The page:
After spending 18 long months avoiding people to slow the spread of COVID-19 and carrying the accompanying stress resulting from a global pandemic, a vacation sounds like an excellent way to wind down.
But for parents of children who are not eligible to receive a vaccine, jumping in the car or jetting away on an airplane is not so easy. Infectious disease experts at The University of Texas Health Science Center at Houston (UTHealth) share some tips to help families plan a safe vacation for the whole household.
If you’re fully vaccinated, the U.S. Centers for Disease Control and Prevention says you can resume the activities you were doing before pandemic, such as attending gatherings with people outside of your home, no longer wearing a mask indoors, and dining inside at restaurants. You are considered fully vaccinated when it’s been at least two weeks since you’ve received your second dose of either the Moderna or Pfizer vaccine, or two weeks after the Johnson & Johnson single dose COVID-19 shot. In the U.S., masks are still required by federal law in airports, onboard commercial aircraft, on over-the-road buses, and on commuter bus and rail systems through Sept. 13.
Picking a destination
For starters, experts recommend researching the rate of community transmission in the location of your destination. What are the current COVID-19 case counts? Does the location have a high rate of strains that are more transmissible and therefore riskier for any unvaccinated family members or any household members with underlying conditions that could lead to serious illness? Also, be sure to evaluate how crowded the destination may be and what level of physical distance you can maintain to protect any at-risk family members.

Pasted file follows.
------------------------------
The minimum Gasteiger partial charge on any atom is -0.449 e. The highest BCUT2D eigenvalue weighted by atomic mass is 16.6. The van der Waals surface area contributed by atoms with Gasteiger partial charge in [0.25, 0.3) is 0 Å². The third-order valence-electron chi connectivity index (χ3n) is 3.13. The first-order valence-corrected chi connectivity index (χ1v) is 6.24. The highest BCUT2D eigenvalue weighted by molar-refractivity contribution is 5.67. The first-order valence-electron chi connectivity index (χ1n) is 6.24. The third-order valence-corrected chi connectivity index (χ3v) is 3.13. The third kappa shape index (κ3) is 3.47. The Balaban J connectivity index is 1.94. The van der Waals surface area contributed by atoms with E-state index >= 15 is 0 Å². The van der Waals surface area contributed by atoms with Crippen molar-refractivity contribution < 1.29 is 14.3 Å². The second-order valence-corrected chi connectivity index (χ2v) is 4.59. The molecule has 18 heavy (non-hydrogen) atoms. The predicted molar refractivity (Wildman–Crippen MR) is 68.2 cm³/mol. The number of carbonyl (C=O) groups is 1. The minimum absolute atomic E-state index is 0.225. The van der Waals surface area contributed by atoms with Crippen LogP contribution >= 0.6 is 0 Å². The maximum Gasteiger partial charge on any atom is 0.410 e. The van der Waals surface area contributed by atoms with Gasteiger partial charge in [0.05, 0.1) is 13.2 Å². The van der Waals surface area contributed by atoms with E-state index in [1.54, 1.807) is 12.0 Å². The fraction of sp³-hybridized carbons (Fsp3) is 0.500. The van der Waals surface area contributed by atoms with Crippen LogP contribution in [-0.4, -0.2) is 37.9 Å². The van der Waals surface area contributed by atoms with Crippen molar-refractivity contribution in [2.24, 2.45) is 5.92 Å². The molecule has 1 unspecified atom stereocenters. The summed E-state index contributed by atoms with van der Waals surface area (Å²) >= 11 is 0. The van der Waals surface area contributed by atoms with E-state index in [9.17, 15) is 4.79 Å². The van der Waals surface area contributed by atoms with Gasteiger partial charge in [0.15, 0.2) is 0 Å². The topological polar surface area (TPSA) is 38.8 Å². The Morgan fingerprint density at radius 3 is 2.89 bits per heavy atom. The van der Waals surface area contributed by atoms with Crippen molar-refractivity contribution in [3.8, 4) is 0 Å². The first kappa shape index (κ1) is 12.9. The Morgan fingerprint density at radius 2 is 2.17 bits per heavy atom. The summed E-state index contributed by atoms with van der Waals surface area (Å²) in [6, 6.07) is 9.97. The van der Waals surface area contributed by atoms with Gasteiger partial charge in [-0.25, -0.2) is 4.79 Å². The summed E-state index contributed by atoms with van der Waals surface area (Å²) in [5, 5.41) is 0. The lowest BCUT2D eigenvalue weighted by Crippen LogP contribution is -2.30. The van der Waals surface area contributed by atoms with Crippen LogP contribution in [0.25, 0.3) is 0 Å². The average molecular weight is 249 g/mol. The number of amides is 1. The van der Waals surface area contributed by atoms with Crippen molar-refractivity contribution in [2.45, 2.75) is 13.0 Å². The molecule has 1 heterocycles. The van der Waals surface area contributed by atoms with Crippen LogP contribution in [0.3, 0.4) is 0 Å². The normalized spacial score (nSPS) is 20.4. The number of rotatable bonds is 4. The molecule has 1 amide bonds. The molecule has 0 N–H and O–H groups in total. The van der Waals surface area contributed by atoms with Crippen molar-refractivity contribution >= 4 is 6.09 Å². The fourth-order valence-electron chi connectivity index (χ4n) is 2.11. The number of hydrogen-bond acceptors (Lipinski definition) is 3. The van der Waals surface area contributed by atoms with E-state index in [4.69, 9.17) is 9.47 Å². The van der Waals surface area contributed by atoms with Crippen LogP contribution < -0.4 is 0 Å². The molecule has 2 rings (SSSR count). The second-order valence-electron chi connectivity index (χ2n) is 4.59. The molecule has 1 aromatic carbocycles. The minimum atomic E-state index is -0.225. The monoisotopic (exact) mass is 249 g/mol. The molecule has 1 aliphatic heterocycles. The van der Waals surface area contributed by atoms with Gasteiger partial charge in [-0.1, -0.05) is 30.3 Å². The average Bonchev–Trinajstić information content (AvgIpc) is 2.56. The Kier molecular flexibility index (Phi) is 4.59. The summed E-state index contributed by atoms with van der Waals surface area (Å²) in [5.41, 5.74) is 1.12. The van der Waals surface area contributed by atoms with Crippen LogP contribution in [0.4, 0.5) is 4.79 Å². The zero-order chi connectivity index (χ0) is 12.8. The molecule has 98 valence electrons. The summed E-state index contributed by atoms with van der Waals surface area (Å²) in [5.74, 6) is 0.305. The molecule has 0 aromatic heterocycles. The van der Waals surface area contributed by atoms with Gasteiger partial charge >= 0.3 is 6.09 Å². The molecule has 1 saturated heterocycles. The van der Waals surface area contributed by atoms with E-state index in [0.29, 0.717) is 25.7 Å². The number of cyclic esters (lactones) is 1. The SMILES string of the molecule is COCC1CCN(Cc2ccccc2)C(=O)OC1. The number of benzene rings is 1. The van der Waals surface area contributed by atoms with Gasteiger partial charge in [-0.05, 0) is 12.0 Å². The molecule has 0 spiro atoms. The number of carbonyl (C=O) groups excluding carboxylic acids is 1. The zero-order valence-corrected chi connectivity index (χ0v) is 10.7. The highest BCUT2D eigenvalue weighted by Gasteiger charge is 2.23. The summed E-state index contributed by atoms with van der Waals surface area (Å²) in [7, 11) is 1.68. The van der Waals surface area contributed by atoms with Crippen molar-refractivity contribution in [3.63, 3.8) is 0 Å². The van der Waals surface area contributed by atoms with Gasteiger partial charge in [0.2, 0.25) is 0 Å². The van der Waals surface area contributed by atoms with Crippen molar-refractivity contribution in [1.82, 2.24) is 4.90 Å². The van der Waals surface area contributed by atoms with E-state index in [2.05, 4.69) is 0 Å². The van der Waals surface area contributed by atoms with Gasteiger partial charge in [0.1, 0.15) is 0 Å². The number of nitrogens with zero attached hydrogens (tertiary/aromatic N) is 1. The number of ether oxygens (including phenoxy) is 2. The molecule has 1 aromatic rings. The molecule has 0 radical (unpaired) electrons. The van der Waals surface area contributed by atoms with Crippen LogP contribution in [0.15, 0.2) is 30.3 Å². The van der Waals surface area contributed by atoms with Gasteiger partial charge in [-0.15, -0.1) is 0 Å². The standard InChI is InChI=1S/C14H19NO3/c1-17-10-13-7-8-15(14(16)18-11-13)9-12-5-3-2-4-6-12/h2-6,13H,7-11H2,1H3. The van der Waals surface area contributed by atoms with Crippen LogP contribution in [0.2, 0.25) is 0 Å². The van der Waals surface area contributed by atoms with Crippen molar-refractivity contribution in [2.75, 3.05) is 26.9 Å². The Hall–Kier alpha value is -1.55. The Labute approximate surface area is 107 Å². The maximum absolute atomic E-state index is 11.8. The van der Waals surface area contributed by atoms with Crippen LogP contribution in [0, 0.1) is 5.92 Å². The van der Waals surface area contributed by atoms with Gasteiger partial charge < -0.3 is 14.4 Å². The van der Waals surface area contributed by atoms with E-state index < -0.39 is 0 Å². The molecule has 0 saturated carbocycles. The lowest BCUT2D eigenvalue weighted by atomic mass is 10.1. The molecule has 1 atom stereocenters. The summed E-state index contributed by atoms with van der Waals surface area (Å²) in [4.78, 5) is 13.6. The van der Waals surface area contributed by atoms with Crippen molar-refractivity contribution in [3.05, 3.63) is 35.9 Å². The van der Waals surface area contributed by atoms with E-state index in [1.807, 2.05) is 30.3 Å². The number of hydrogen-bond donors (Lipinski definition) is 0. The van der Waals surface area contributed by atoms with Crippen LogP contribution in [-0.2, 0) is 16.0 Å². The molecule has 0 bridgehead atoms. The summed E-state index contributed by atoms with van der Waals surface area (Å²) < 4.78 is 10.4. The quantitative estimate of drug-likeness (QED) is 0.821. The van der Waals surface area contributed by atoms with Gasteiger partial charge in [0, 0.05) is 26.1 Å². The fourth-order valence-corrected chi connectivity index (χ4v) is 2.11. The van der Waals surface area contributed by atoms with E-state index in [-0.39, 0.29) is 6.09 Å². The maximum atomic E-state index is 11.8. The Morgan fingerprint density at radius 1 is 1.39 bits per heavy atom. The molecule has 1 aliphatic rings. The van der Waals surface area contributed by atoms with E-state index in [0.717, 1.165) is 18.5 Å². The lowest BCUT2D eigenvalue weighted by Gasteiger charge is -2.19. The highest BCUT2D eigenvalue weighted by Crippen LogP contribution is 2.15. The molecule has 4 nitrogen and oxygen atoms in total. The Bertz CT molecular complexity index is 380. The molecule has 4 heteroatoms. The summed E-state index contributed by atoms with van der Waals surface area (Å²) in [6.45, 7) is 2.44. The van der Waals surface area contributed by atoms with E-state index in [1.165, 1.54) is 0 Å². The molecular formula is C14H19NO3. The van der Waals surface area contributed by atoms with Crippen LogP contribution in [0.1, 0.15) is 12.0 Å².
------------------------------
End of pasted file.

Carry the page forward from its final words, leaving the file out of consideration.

How to get there
“Driving is safest as far as COVID-19 transmission is concerned, but if you’re planning on flying, book your trip on a week day when the plane is less likely to be full,” said Catherine Troisi, PhD, an infectious disease epidemiologist and associate professor at UTHealth School of Public Health in Houston. “Choose a window seat as opposed to an aisle seat, and try to sit near the back of the plane. Also, try to avoid eating and drinking on the plane and limit bathroom trips as much as possible. Once the plane lands, wait until everyone else has exited.” Be sure to maintain physical distancing at the airport, too, she said.
“If you have unvaccinated family members, aim for lower-risk activities and limit exposure to large crowds. If you do venture out to a crowded, enclosed environment, everyone, regardless of vaccine status, should wear a mask,” said Susan Wootton, MD, an associate professor of pediatrics with McGovern Medical School at UTHealth.
“The vaccine doesn’t prevent transmission 100% and your unvaccinated loved ones are still at risk of asymptomatic transmission from a vaccinated individual, as shown by the recent New York Yankees COVID-19 outbreak,” said Wootton, who is also a pediatric infectious diseases specialist with UT Physicians.
If you are staying at a location with a kitchen, try to cook as many meals there instead of eating out. Outdoor activities such as hiking or going to a beach are safer than indoor activities. Do not forget to pack lots of sanitizer and antibacterial wipes to keep your hands and surfaces clean.
Troisi said that her family has two upcoming trips planned: renting a beach house with their children and grandchildren, and a cruise to Iceland with her husband and some friends. “For our beach vacation, we are renting a house and plan to eat there for every meal. For our cruise, Iceland requires travelers be vaccinated to enter,” she said. “The bottom line is our mental health is equally as important, and that includes taking time to travel to visit your loved ones in other locations. Is it risk-free? No, but it’s important to balance the risk and benefits, as well as reduce the risk as much as possible for safe vacation.”
Wootton, who is also planning a family trip this summer with her child who is not yet old enough to receive a vaccine, said her family will continue to mask up.
“We still need to advocate for our kids, and that means making decisions to protect the most vulnerable,” she said.
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